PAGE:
Ibata worried about Audrey being accepted on the squad, until she got an email from one of the mothers at the end of the season, telling her Audrey had really brought the girls together. She remembers it saying that Audrey’s enthusiasm reminded the girls of what they were doing.

Audrey hasn’t looked across the gym much during her second season. She’s become good friends with the other girls, gone to their birthday parties and invited them to hers. They get her attention during games when she daydreams or remind her where her hands should be. Lately, Ibata has noticed, she’s been reminding them, too.

Deme Malbon always makes sure Audrey’s bow is straight, and she usually finishes the adjustments with a special handshake. She’s the one Audrey is closest to on the squad, and they are in the same seventh-grade social studies class this year. She even fills in sometimes for the teacher’s aide who usually sits with Audrey.

Audrey’s classes at Virginia Beach Middle include some with special education students and others, such as social studies and science, with students at her grade level.

This integrated practice was not well-regarded when Daisy Wood, the executive director of the division’s Office of Programs for Exceptional Children, arrived in the city in the 1980s. Wood had come from a system in New York where it was an accepted method but said she was reprimanded in Virginia Beach for encouraging it.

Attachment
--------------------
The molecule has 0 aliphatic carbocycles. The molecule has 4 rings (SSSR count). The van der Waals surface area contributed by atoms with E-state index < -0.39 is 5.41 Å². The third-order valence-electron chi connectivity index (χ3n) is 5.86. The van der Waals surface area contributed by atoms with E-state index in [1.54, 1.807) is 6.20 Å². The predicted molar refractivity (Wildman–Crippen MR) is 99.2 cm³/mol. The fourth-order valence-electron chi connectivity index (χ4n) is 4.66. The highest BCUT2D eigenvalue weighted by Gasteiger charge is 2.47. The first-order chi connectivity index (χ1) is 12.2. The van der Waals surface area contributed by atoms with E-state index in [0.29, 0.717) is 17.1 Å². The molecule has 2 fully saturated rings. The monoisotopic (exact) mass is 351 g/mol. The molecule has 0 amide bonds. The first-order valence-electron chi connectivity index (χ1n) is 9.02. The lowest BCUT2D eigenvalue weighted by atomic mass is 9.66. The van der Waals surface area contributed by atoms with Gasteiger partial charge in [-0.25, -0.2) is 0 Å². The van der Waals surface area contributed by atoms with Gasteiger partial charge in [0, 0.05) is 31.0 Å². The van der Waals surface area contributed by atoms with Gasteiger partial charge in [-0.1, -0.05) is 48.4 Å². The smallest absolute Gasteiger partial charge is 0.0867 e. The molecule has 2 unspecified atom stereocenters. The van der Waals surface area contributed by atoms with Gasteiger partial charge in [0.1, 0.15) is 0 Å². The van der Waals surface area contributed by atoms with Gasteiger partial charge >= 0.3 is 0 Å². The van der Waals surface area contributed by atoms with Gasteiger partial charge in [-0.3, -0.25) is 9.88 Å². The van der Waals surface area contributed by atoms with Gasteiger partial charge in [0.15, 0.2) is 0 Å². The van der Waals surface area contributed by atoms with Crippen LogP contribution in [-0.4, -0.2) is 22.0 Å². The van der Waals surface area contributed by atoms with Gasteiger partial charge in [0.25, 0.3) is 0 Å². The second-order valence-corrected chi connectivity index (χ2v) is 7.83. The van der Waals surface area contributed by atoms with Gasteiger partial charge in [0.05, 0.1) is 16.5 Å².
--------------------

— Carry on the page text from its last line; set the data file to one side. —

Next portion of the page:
But the city has adapted and less frequently separates children with disabilities into special education classrooms, Wood said. About 75 percent of the roughly 8,000 public school students who are identified with intellectual, physical or emotional disabilities spend at least some of the time in general classes.

Students with Down syndrome don’t have a standard education plan, Wood said. Some spend all their time in general education, some all in special ed, and others in a mix.

The division wants to keep children with disabilities “with their nondisabled peers as much as possible,” Wood said.

Audrey joined the cheerleading squad following the 2013 season and tryouts.

Deme said she had never interacted with someone with Down syndrome before Audrey. But she said she’s realized that Audrey is capable of plenty. She gets annoyed when the other girls on the squad coddle Audrey by tying her shoes.

“She’s like all of our friends,” Deme said. “It doesn’t even seem like she has Down syndrome anymore.”

Back at the gym, the cheerleaders returned to the court after a quick break between the girls’ and boys’ games. By then, Audrey’s dad, Brent Ibata, had arrived, and he slid next to his wife on the bleachers.

“How’s Audrey doing?” he asked.

“Smiley and giggly as always,” she replied.

Then it was time for Audrey’s favorite cheer. “Dribble, dribble, shoot, shoot. Take that ball to the hoop!” the girls chanted as they mimicked the actions.

The cheerleaders made their way to center court at halftime to perform a routine. Audrey found her spot in the formation, and Deme took an extra second to look back at her.

The music started. Someone in the crowd shouted, “Go, Audrey!”

___

Information from: The Virginian-Pilot, https://pilotonline.com